Laertes vs. Hamlet | Shakespeare I
Hamlet says in the graveyard scene that he “loved [Laertes] ever”, so it's probably fair to assume that they were at one point friends, being a. They have a number of things in common with Hamlet, but they respond to their circumstances in markedly different ways. They are Laertes and. Laertes /leɪˈɜːrtiːz/ is a character in William Shakespeare's play Hamlet. Laertes is the son of Polonius and the brother of Ophelia. In the final scene, he kills.
He then shows great pleasure in the fact that he, himself, will be able to deal Hamlet a fatal blow in a fencing match. There is no soul-searching, no worrying about an afterlife and no concerns about conscience. It is a simple matter.
His father has been killed by Hamlet, so Hamlet must die at his hands. How is Laertes a foil to Hamlet? Source Hamlet and Revenge Hamlet's father has only recently died when the play begins so Hamlet is experiencing tremendous grief.
Hamlet and His Foils: Fortinbras and Laertes
On top of that, his mother, rather than supporting her distraught son, and grieving as might be expected of a widow, has re-married in unnatural haste. Her new husband is someone Hamlet cares little for. He also happens to be his father's brother, so in his eyes, the marriage is incestuous. The new husband has been elected King, over Hamlet's own claim. Hamlet is in emotional turmoil.
While he is in distress, he encounters a ghost demanding revenge. Hamlet's emotional turmoil is almost too much for him to bear.
He wants to avenge his father. He wants to obey the royal ghost, but he is not as active and incisive as either Fortinbras or Laertes. He does not lead an army or even a mob.
Hamlet vs. Laertes in the Play | Novelguide
He is careful not to act rashly. He does not pass on the ghost's accusations to the sentinels. Throughout the play he is deliberating, pondering and worrying. His soliloquies confirm his confusion and concern. Is Claudius genuinely guilty, or is the ghost really a devil, giving misleading information?
Laertes (Hamlet) - Wikipedia
What if he does kill Claudius, won't that secure a place for himself in Purgatory? How can he kill the king, when he is always surrounded by guards, yet if he kills him when he is alone at prayer, won't that send him directly to the pleasures of Heaven? Hamlet is eventually wounded with the poisoned sword. Then, in a scuffle, the swords are switched. Hamlet wounds Laertes with his own poisoned blade, and Laertes then falls as well. Only then does he truly seem to feel guilty, for he tells Osric he has been "justly killed" with his own treachery.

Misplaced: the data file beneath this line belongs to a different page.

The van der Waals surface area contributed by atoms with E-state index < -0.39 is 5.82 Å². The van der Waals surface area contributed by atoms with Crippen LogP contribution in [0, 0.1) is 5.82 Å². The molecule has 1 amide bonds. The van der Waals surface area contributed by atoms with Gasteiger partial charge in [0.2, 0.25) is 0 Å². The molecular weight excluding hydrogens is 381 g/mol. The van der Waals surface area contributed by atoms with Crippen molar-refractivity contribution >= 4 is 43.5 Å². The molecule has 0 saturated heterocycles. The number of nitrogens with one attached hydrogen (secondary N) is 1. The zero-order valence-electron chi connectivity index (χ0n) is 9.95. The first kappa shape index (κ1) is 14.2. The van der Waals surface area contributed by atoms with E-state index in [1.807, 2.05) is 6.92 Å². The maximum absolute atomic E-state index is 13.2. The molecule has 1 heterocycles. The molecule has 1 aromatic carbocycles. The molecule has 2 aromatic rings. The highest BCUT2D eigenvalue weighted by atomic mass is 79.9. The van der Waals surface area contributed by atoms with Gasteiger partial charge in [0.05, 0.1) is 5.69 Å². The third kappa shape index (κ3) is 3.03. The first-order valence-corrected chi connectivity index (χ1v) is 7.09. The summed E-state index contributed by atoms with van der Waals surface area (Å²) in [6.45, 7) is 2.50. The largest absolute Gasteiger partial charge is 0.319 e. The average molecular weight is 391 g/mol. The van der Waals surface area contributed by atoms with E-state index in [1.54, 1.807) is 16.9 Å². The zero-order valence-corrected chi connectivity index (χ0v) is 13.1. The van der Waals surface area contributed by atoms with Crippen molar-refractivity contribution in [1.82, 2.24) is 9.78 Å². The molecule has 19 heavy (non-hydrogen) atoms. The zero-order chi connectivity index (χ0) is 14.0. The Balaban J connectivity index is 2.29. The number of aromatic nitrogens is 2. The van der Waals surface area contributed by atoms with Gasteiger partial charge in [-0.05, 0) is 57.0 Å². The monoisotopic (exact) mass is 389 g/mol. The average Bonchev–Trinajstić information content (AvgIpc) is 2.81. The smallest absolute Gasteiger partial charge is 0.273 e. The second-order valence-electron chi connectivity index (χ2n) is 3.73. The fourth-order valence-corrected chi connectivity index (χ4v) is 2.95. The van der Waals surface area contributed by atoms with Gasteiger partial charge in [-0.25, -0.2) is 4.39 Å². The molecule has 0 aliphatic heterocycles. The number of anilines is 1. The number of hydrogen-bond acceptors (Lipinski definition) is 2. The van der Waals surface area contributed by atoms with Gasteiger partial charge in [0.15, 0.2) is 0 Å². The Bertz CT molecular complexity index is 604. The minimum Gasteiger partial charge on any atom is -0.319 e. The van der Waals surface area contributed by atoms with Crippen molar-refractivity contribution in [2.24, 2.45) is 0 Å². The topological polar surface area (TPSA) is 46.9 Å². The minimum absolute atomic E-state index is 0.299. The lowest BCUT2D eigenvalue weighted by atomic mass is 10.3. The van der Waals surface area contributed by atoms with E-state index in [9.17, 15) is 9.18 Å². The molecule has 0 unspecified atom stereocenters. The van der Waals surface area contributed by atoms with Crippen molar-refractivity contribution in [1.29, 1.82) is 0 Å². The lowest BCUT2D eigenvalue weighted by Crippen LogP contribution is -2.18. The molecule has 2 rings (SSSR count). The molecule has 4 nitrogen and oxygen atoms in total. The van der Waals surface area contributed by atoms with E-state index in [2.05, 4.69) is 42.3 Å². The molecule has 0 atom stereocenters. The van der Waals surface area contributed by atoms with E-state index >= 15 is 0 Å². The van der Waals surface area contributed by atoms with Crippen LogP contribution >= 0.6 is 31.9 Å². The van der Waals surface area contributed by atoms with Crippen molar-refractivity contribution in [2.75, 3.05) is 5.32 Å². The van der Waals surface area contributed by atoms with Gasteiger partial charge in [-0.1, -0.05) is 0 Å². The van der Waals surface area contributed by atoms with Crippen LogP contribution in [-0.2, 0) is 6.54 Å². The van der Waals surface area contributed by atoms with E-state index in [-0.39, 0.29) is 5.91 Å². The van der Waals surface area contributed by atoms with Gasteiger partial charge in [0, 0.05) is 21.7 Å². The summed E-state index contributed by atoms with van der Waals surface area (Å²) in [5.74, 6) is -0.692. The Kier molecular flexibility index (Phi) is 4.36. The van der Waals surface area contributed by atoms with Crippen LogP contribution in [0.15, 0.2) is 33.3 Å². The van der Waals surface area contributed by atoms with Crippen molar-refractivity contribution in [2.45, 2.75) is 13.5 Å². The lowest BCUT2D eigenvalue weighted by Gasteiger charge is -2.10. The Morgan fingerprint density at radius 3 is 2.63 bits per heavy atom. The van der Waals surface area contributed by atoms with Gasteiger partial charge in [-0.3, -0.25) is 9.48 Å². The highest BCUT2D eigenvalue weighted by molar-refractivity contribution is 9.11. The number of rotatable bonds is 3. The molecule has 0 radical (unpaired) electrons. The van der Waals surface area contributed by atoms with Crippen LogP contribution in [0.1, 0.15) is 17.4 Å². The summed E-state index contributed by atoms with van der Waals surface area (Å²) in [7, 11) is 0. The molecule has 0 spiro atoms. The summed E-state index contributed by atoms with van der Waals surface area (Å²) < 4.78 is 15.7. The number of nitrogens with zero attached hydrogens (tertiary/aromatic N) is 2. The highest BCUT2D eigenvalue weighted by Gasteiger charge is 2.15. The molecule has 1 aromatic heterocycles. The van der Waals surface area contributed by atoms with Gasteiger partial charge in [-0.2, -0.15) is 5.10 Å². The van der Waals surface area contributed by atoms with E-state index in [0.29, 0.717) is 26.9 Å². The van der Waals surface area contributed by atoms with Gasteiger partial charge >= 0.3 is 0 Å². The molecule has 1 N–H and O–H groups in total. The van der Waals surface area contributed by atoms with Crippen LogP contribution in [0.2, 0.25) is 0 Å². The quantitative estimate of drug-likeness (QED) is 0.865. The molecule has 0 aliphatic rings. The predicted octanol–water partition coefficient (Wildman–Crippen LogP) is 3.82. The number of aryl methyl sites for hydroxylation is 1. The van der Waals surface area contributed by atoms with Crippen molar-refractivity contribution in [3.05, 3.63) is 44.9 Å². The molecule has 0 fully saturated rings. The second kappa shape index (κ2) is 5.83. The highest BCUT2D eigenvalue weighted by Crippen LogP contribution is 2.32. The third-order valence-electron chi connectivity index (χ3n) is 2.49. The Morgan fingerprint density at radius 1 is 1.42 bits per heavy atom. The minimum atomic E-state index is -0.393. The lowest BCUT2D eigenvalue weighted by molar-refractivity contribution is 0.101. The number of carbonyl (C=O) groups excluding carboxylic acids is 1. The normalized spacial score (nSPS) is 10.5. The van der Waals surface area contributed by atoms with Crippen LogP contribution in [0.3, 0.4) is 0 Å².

As he lies dying, Laertes confesses the truth and reveals that it was Claudius's plot, resulting in the death of Claudius by Hamlet's hands. Laertes asks Hamlet for forgiveness, absolving him of his and his father's deaths if Hamlet absolves him of his own.
Hamlet does, dying shortly after Laertes does. Other characters' views of Laertes vary widely. Polonius feels a need to send a servant to France to spy on his son's behaviour. Ophelia tells him not to be a hypocrite in telling her to behave herself with Hamlet, but then being immoral himself in France.
Hamlet directs his mother to convince Claudius of Hamlet's madness. Hamlet is able to make his mother reflect upon her part in the death of his father and feel guilt "Thou turn'st mine eyes into my very soul, and there I see such black and grained spots as will not leave their tinct.
Furthermore, Hamlet instructs his mother not to sleep with Claudius. The fathers of Laertes and Hamlet both attempted to use spies to gain information on their sons although not his real father Claudius was his uncle as well as step-father. Claudius employed Rosencrantz and Guildenstern to gather information on Hamlet. In comparison, Polonius dispatches Reynaldo to check up on Laertes. Hamlet and Laertes share similar aspects within their families. Hamlet and Laertes demonstrate rash behaviour when infuriated.
Hamlet becomes outraged at the notion of Claudius spying on him which results in Hamlet mistakenly killing Polonius. Laertes becomes drastically angered at the death of his father and boldly seeks vengeance against Claudius. Momentary rage overcomes Laertes and Hamlet which prompts them to act spontaneously.
- Laertes vs. Hamlet
- Hamlet vs. Laertes in the Play
- Laertes’ Role & Importance in Shakespeare’s Hamlet
Hamlet and Laertes both have a strong love for Ophelia. Hamlet's deep love for Ophelia is evident in his reaction to her rejection of him.
In the same way, Laertes care and affection are revealed by his advice to his sister. The families of Laertes and Hamlet contain similar attributes. Hamlet and Laertes hold a high admiration for their fathers and are willing to even kill the king to enact revenge.